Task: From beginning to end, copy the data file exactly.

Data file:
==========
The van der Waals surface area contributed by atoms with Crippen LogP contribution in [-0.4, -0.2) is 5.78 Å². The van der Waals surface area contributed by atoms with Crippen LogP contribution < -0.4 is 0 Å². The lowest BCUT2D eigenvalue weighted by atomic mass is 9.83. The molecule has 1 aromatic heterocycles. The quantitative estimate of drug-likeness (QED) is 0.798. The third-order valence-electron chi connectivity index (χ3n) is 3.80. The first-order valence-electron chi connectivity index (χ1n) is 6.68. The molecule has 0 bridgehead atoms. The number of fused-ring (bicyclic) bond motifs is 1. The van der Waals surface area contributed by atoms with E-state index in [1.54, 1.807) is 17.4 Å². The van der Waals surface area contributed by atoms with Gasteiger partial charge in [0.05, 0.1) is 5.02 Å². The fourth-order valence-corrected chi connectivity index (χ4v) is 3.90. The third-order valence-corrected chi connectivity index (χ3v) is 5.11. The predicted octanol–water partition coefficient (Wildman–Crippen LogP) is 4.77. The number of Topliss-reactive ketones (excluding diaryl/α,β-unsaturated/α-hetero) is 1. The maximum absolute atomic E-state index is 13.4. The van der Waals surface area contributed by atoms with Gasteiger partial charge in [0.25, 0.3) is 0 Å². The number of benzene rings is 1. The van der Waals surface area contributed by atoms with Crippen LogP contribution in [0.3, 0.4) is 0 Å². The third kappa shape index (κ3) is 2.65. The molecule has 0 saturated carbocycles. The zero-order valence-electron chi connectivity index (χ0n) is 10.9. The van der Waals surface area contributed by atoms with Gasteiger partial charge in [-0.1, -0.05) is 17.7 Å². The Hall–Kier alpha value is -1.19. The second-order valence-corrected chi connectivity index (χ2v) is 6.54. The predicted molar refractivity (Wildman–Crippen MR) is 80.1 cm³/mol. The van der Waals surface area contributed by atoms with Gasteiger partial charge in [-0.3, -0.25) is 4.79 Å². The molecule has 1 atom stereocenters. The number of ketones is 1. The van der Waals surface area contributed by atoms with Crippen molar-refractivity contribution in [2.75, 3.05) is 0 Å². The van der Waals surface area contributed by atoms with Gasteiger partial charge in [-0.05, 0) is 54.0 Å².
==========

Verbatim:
The van der Waals surface area contributed by atoms with Crippen LogP contribution in [-0.4, -0.2) is 5.78 Å². The van der Waals surface area contributed by atoms with Crippen LogP contribution < -0.4 is 0 Å². The lowest BCUT2D eigenvalue weighted by atomic mass is 9.83. The molecule has 1 aromatic heterocycles. The quantitative estimate of drug-likeness (QED) is 0.798. The third-order valence-electron chi connectivity index (χ3n) is 3.80. The first-order valence-electron chi connectivity index (χ1n) is 6.68. The molecule has 0 bridgehead atoms. The number of fused-ring (bicyclic) bond motifs is 1. The van der Waals surface area contributed by atoms with E-state index in [1.54, 1.807) is 17.4 Å². The van der Waals surface area contributed by atoms with Gasteiger partial charge in [0.05, 0.1) is 5.02 Å². The fourth-order valence-corrected chi connectivity index (χ4v) is 3.90. The third-order valence-corrected chi connectivity index (χ3v) is 5.11. The predicted octanol–water partition coefficient (Wildman–Crippen LogP) is 4.77. The number of Topliss-reactive ketones (excluding diaryl/α,β-unsaturated/α-hetero) is 1. The maximum absolute atomic E-state index is 13.4. The van der Waals surface area contributed by atoms with Gasteiger partial charge in [0.25, 0.3) is 0 Å². The number of benzene rings is 1. The van der Waals surface area contributed by atoms with Crippen LogP contribution in [0.3, 0.4) is 0 Å². The third kappa shape index (κ3) is 2.65. The molecule has 0 saturated carbocycles. The zero-order valence-electron chi connectivity index (χ0n) is 10.9. The van der Waals surface area contributed by atoms with Gasteiger partial charge in [-0.1, -0.05) is 17.7 Å². The Hall–Kier alpha value is -1.19. The second-order valence-corrected chi connectivity index (χ2v) is 6.54. The predicted molar refractivity (Wildman–Crippen MR) is 80.1 cm³/mol. The van der Waals surface area contributed by atoms with Gasteiger partial charge in [-0.3, -0.25) is 4.79 Å². The molecule has 1 atom stereocenters. The number of ketones is 1. The van der Waals surface area contributed by atoms with Crippen molar-refractivity contribution in [2.75, 3.05) is 0 Å². The van der Waals surface area contributed by atoms with Gasteiger partial charge in [-0.05, 0) is 54.0 Å².